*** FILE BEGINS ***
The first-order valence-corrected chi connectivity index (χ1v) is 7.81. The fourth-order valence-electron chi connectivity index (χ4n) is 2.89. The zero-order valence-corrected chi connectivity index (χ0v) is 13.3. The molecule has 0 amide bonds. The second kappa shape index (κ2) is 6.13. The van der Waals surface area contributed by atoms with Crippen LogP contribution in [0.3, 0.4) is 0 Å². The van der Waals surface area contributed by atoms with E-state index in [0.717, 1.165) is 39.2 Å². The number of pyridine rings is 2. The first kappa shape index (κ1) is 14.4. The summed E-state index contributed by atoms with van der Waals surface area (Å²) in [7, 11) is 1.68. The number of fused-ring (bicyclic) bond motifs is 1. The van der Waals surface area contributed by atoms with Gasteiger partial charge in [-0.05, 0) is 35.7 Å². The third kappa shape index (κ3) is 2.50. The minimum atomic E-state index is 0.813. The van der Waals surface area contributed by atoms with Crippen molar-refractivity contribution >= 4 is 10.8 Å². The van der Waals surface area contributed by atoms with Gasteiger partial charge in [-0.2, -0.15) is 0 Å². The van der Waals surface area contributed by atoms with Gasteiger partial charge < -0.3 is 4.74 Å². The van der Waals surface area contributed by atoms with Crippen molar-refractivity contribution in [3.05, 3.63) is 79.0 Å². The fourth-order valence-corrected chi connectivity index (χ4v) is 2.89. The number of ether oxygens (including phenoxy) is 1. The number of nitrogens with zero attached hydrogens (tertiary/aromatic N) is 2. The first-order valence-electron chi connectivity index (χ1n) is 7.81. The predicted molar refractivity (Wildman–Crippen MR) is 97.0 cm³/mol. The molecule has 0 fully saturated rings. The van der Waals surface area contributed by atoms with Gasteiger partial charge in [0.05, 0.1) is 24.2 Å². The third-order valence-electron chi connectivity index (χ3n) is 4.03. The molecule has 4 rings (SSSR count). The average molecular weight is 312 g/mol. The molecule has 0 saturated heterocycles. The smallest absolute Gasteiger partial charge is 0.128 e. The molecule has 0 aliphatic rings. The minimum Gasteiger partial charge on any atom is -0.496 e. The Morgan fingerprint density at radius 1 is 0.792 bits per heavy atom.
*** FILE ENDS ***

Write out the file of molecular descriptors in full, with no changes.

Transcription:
The first-order valence-corrected chi connectivity index (χ1v) is 7.81. The fourth-order valence-electron chi connectivity index (χ4n) is 2.89. The zero-order valence-corrected chi connectivity index (χ0v) is 13.3. The molecule has 0 amide bonds. The second kappa shape index (κ2) is 6.13. The van der Waals surface area contributed by atoms with Crippen LogP contribution in [0.3, 0.4) is 0 Å². The van der Waals surface area contributed by atoms with E-state index in [0.717, 1.165) is 39.2 Å². The number of pyridine rings is 2. The first kappa shape index (κ1) is 14.4. The summed E-state index contributed by atoms with van der Waals surface area (Å²) in [7, 11) is 1.68. The number of fused-ring (bicyclic) bond motifs is 1. The van der Waals surface area contributed by atoms with Gasteiger partial charge in [-0.05, 0) is 35.7 Å². The third kappa shape index (κ3) is 2.50. The minimum atomic E-state index is 0.813. The van der Waals surface area contributed by atoms with Crippen molar-refractivity contribution >= 4 is 10.8 Å². The van der Waals surface area contributed by atoms with Gasteiger partial charge in [-0.2, -0.15) is 0 Å². The van der Waals surface area contributed by atoms with Gasteiger partial charge < -0.3 is 4.74 Å². The van der Waals surface area contributed by atoms with Crippen molar-refractivity contribution in [3.05, 3.63) is 79.0 Å². The fourth-order valence-corrected chi connectivity index (χ4v) is 2.89. The number of ether oxygens (including phenoxy) is 1. The number of nitrogens with zero attached hydrogens (tertiary/aromatic N) is 2. The first-order valence-electron chi connectivity index (χ1n) is 7.81. The predicted molar refractivity (Wildman–Crippen MR) is 97.0 cm³/mol. The molecule has 0 fully saturated rings. The van der Waals surface area contributed by atoms with Gasteiger partial charge in [0.05, 0.1) is 24.2 Å². The third-order valence-electron chi connectivity index (χ3n) is 4.03. The molecule has 4 rings (SSSR count). The average molecular weight is 312 g/mol. The molecule has 0 saturated heterocycles. The smallest absolute Gasteiger partial charge is 0.128 e. The molecule has 0 aliphatic rings. The minimum Gasteiger partial charge on any atom is -0.496 e. The Morgan fingerprint density at radius 1 is 0.792 bits per heavy atom.